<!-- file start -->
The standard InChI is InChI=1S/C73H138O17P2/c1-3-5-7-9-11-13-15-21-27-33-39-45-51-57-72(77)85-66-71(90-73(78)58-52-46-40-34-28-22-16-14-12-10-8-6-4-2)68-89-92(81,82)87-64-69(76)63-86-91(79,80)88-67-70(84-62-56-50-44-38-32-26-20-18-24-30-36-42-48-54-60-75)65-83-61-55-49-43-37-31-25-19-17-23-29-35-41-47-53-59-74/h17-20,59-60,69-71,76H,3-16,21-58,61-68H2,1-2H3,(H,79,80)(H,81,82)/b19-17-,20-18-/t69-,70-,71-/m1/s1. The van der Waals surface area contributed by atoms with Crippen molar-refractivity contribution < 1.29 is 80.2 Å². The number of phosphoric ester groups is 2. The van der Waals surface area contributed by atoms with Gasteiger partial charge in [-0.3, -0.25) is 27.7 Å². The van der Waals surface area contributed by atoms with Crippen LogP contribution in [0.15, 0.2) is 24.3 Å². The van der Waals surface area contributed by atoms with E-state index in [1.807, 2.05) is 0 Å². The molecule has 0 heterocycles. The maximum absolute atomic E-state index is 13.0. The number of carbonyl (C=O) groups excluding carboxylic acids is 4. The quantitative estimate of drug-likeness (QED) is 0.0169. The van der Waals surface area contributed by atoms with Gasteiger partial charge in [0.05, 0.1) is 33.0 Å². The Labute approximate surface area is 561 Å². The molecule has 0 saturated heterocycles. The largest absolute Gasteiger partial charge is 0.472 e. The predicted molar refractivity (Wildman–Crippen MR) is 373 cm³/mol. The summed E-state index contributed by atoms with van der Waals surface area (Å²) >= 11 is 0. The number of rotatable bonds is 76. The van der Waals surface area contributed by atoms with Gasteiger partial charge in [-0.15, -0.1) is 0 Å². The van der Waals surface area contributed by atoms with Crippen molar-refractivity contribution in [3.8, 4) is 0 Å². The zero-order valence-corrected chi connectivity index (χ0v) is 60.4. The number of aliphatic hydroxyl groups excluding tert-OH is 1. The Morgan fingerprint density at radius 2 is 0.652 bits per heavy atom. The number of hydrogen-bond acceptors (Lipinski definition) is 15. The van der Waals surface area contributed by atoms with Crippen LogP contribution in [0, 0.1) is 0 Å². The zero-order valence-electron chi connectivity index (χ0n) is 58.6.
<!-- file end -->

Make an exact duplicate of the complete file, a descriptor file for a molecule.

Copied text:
The standard InChI is InChI=1S/C73H138O17P2/c1-3-5-7-9-11-13-15-21-27-33-39-45-51-57-72(77)85-66-71(90-73(78)58-52-46-40-34-28-22-16-14-12-10-8-6-4-2)68-89-92(81,82)87-64-69(76)63-86-91(79,80)88-67-70(84-62-56-50-44-38-32-26-20-18-24-30-36-42-48-54-60-75)65-83-61-55-49-43-37-31-25-19-17-23-29-35-41-47-53-59-74/h17-20,59-60,69-71,76H,3-16,21-58,61-68H2,1-2H3,(H,79,80)(H,81,82)/b19-17-,20-18-/t69-,70-,71-/m1/s1. The van der Waals surface area contributed by atoms with Crippen molar-refractivity contribution < 1.29 is 80.2 Å². The number of phosphoric ester groups is 2. The van der Waals surface area contributed by atoms with Gasteiger partial charge in [-0.3, -0.25) is 27.7 Å². The van der Waals surface area contributed by atoms with Crippen LogP contribution in [0.15, 0.2) is 24.3 Å². The van der Waals surface area contributed by atoms with E-state index in [1.807, 2.05) is 0 Å². The molecule has 0 heterocycles. The maximum absolute atomic E-state index is 13.0. The number of carbonyl (C=O) groups excluding carboxylic acids is 4. The quantitative estimate of drug-likeness (QED) is 0.0169. The van der Waals surface area contributed by atoms with Gasteiger partial charge in [0.05, 0.1) is 33.0 Å². The Labute approximate surface area is 561 Å². The molecule has 0 saturated heterocycles. The largest absolute Gasteiger partial charge is 0.472 e. The predicted molar refractivity (Wildman–Crippen MR) is 373 cm³/mol. The summed E-state index contributed by atoms with van der Waals surface area (Å²) >= 11 is 0. The number of rotatable bonds is 76. The van der Waals surface area contributed by atoms with Gasteiger partial charge in [-0.15, -0.1) is 0 Å². The van der Waals surface area contributed by atoms with Crippen molar-refractivity contribution in [3.8, 4) is 0 Å². The zero-order valence-corrected chi connectivity index (χ0v) is 60.4. The number of aliphatic hydroxyl groups excluding tert-OH is 1. The Morgan fingerprint density at radius 2 is 0.652 bits per heavy atom. The number of hydrogen-bond acceptors (Lipinski definition) is 15. The van der Waals surface area contributed by atoms with Crippen LogP contribution in [0, 0.1) is 0 Å². The zero-order valence-electron chi connectivity index (χ0n) is 58.6.